Maybe you’ve heard the quote, “Being a good writer is 3% talent, 97% not being distracted by the internet.”

Focusing as a freelance writer can be much more challenging than the actual writing. Working freelance jobs requires you to maintain even more clarity, creativity, and productivity throughout your workday because it’s easier to get distracted. Hello, internet!

The key to having the energy for your daily writing tasks may just be hidden in how you transition.

A transition in your writing day could be going from sharing your latest piece on social media to chatting on the phone with a client. Or, from checking your email to writing copy for a sales page. Every time you switch tasks, that’s a transition. And it’s an opportunity to really focus on your goals for the next tasks, or completely lose your focus.

In his book ‘High-Performance Habits,’ Brendon Burchard says, “Every day, people lose tremendous amounts of focus, will, and emotional energy by managing transitions poorly. They also lose the benefit of greater mental and physical stamina throughout the day.”

Freelance writers and creatives are no exception to this. So what is one to do?

A strategy for freelancers to release and set intention for working.

A strategy to release and set intention

Brendon calls transitions “a powerful space of freedom between activities.” As a No. 1 New York Times best-selling author and high-performance coach, Brendon knows a thing or two about making transitions work for you whether writing or performing other important tasks.

He suggests before you move from one task to another, that you stop and close your eyes and repeat the word “release” for a minute or two. Focus on releasing the tension in your physical body and your mind and let go of the last task to be ready for the next one.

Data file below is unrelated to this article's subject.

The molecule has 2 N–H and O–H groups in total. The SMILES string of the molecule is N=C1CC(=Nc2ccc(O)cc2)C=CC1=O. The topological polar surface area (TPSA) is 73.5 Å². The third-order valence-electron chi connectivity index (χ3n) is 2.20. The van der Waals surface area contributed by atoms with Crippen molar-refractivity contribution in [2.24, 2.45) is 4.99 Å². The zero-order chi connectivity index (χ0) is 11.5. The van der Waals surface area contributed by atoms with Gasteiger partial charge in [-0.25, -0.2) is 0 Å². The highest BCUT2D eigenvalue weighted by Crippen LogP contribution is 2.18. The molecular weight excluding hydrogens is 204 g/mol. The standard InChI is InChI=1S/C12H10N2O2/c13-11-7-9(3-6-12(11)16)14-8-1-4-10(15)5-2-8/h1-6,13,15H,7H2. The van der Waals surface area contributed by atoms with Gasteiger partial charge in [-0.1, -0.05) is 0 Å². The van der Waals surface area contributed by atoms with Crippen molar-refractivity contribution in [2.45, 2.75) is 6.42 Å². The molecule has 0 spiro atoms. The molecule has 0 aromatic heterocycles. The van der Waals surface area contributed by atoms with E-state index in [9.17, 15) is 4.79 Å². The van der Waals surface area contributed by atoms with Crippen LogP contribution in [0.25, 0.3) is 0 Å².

Once you have released, the next step in this strategy is to set your intention. “Think about what you want to feel and achieve in the next activity you’re about to take on when you open your eyes.”

Consider asking yourself these questions from the book or similar ones:

  • What energy do I want to bring into this next activity?
  • How can I do this next activity with excellence?
  • How can I enjoy the process?

This is not woo-woo stuff. This is science-backed and can help you move more deliberately through your day with less stress and more presence while feeling better and bringing your best self to your work. Think about how much better you will be serving your readers and clients with this much focus and clarity.

You can also use this technique to transition from work to home and be a better version of yourself for your family becoming present with not only your work but also your life.

Consider setting a timer for a certain work period and using a few minutes in between to release and focus. Brendon recommends 50-minute work sprints using the last 10 or so minutes to move your body, release, and ask relevant questions to reset your body and mind for the next sprint.

Use technology to help

Brainstorm and check-in with yourself to stay fresh and keep those great ideas coming and the writing flowing. Set a digital timer to remind you when it is time to stop and release before moving on.

Write down the questions you want to ask yourself to give your best and keep them by your desk or put them as reminders to pop up on your phone or computer.

Renewed focus and energy for the win!